Nope it is not. Life can be and is brutally unfair.  We would all love to have positive sum outcomes in all things that life brings to us. But that is not the world that has been created. 

    Ok - so what do you propose? What is the alternative?  State mandated salaries? Guaranteed employment? Collectivism?  What maybe fair to you may not be fair to me. What maybe fair to me - may not be fair to you. The comment sounds whiney when your leave it hanging. One lesson in life - if you want to complain - then complain with a solution. Children whine. Adults find answers to life's cruelest inequity. Actually inequity drives innovation, it is the greatest equalizer. From the bottom up not the top down.

    Forgive me … but what a crock.

    I didn't suggest any of those things.  Not state mandated salaries, not guaranteed employment, not collectivism.

    And I certainly don't think I was whining.

    What I do think is a good idea is that everyone in the supply chain - from suppliers to retailers to consumers (and in this case, I was really referring to consumers) - to understand what things cost.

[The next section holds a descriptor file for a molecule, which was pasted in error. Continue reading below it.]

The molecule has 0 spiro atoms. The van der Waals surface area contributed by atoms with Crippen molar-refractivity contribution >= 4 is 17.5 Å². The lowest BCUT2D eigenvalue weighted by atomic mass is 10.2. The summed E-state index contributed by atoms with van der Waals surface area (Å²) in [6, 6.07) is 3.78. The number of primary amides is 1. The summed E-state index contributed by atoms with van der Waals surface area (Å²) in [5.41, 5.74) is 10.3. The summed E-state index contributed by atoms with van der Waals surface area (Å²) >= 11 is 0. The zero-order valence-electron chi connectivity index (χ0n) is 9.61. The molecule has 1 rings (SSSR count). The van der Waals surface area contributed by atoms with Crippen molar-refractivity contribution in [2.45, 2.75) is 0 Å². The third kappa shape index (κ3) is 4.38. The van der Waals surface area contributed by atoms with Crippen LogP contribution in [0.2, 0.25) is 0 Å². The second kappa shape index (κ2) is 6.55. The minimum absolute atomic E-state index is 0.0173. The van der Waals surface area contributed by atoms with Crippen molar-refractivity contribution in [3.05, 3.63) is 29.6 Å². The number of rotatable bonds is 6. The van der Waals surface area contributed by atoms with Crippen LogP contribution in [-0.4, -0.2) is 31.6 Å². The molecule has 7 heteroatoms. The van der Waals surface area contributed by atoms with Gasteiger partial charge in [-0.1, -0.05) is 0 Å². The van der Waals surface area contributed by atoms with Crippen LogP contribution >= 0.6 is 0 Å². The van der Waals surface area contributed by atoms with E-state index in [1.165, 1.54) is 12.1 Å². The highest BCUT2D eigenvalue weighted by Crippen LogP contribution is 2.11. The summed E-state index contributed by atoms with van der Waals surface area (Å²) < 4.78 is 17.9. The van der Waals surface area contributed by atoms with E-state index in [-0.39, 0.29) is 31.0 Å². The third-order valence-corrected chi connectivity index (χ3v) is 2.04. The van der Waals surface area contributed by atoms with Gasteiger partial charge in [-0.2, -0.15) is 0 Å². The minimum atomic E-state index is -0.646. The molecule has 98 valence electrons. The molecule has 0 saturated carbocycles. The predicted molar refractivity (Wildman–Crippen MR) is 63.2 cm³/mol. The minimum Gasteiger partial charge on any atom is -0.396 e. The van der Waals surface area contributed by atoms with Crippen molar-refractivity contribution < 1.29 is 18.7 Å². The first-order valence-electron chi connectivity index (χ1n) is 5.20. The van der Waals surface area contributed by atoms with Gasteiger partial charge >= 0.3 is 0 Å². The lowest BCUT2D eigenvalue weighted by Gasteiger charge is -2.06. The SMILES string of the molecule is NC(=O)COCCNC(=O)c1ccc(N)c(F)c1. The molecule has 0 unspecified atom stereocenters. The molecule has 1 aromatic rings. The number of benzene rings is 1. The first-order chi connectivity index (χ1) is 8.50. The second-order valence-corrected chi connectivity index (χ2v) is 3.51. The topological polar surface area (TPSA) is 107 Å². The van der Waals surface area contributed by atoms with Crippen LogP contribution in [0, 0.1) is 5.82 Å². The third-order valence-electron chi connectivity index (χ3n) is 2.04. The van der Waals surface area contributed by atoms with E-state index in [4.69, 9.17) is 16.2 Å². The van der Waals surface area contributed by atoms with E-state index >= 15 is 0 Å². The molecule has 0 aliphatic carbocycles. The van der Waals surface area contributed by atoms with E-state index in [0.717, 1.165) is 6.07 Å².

As I noted last week, "free delivery" has become a cost of doing business, but it isn't really free, is it?  Somebody has to pay.  Probably shouldn't be the people doing the actual work.

    As I understand them, the New York City bills addressed specific issues, like wages being paid to employees that are way below minimum wage, with the balance designed to be made up by tips.  Except that there have been times when delivery people actually had to pay a fee to get wages and tips, which reduced their income even more.  There also was a lack of transparency about tips, which left workers uninformed about what tips were actually being paid.  The new rules also prevent delivery companies from preventing workers from going to the bathroom.

    To be blunt, I don't think it is collectivism to suggest that a delivery worker ought to be able to take a leak when necessary.

    Taking advantage of an entire class of people just because you can doesn't strike me as a reasonable cost of innovation.

    To quote Harry Bosch (who uses the line in a different context), "Everybody counts, or nobody counts."

    On a related subject, from MNB reader Mike Bach: